A far more complex matter requires a longer explanation : indeed it reads rather like the story of a bad dream than anything belonging to healthy waking existence. Mrs. Codrington was se ill-advised as to put forward as a defence that Admiral Codrington had on a certain occasion attempted to commit violence on Miss Faithful!. This would have prevented his obtaining a divorce even though her own misconduct had been proved, as it would have been so bad an act on his part as to conduce and tempt to vice on hers. Such evidence of recrimination, however, is very dangerous; a woman who can succeed in disproving her guilt generally relies on doing so. She does not wish to assail the husband from whom she is unwilling to be divorced, and therefore when a jury sees such accusations put forward against a husband they are apt to infer that the wife is guilty. Perhaps Mrs. Codrington lost the case in no inconsiderable degree by this monstrous counter-charge.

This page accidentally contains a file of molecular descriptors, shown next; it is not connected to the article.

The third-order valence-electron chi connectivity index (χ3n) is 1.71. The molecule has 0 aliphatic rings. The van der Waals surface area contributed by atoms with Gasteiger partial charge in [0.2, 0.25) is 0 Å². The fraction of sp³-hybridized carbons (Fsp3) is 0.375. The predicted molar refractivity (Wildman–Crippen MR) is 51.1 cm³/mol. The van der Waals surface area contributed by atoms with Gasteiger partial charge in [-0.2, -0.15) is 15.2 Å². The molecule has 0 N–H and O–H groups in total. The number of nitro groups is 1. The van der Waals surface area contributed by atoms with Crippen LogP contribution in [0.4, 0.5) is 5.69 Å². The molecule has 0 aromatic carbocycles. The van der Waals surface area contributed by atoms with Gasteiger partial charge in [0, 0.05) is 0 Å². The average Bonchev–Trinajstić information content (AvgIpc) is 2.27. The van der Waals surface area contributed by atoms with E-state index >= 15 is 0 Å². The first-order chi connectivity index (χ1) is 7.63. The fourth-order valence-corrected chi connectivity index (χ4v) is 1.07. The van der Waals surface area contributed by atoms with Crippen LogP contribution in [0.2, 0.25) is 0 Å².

She summoned Miss Faithfnll to prove it, and the facts proved to be these :—Mrs. Codrington and Miss Faithful! were sleeping together, when on a sudden the latter awakes, and sees "a white figure," which she is sure to be Admiral Codrington, rapidly leaving the room. Mrs. Codrington then told Miss Faithful' that he had been trying to behave improperly to her, but of this Miss Faith- full has sworn, "I know nothing but what she told me." Every- body now believes that the story was one of Mrs. Codrington's monstrous fictions, but it was very natural that a girl of twenty wholly under her influence should believe it. Coolly written down on paper it looks incredible, but in the dyad of night and on a sudden it might easily be believed. Mrs. Codrington was con- stantly propounding monstrous legends, which Miss Faithfull then believed, and in an atmosphere of wonders and outrages this did not seam so strange. At any rate she did believe it up to quite a late period.